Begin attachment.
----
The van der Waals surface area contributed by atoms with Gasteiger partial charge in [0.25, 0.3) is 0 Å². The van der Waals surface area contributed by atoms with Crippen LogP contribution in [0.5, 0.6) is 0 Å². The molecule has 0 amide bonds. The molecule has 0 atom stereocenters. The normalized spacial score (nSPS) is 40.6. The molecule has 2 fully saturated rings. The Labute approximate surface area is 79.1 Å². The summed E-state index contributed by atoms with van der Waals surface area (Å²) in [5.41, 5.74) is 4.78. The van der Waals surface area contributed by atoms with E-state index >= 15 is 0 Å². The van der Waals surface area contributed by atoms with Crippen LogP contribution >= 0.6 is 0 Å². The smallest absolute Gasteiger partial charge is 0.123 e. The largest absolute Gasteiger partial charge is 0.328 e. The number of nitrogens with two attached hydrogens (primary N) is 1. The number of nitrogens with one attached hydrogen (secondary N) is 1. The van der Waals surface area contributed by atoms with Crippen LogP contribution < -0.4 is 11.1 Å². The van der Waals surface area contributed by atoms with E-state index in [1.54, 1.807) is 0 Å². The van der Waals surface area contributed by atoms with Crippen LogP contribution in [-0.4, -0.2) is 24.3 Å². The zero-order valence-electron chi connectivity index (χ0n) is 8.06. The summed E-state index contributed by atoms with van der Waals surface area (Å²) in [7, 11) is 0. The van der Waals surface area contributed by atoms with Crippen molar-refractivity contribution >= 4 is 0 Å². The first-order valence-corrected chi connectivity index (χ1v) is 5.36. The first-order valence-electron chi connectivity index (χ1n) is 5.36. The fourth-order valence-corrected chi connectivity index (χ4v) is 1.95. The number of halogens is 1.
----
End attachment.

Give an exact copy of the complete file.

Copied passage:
The van der Waals surface area contributed by atoms with Gasteiger partial charge in [0.25, 0.3) is 0 Å². The van der Waals surface area contributed by atoms with Crippen LogP contribution in [0.5, 0.6) is 0 Å². The molecule has 0 amide bonds. The molecule has 0 atom stereocenters. The normalized spacial score (nSPS) is 40.6. The molecule has 2 fully saturated rings. The Labute approximate surface area is 79.1 Å². The summed E-state index contributed by atoms with van der Waals surface area (Å²) in [5.41, 5.74) is 4.78. The van der Waals surface area contributed by atoms with E-state index >= 15 is 0 Å². The van der Waals surface area contributed by atoms with Crippen LogP contribution >= 0.6 is 0 Å². The smallest absolute Gasteiger partial charge is 0.123 e. The largest absolute Gasteiger partial charge is 0.328 e. The number of nitrogens with two attached hydrogens (primary N) is 1. The number of nitrogens with one attached hydrogen (secondary N) is 1. The van der Waals surface area contributed by atoms with Crippen LogP contribution < -0.4 is 11.1 Å². The van der Waals surface area contributed by atoms with E-state index in [1.54, 1.807) is 0 Å². The van der Waals surface area contributed by atoms with Crippen LogP contribution in [-0.4, -0.2) is 24.3 Å². The zero-order valence-electron chi connectivity index (χ0n) is 8.06. The summed E-state index contributed by atoms with van der Waals surface area (Å²) in [7, 11) is 0. The van der Waals surface area contributed by atoms with Crippen molar-refractivity contribution >= 4 is 0 Å². The first-order valence-corrected chi connectivity index (χ1v) is 5.36. The first-order valence-electron chi connectivity index (χ1n) is 5.36. The fourth-order valence-corrected chi connectivity index (χ4v) is 1.95. The number of halogens is 1.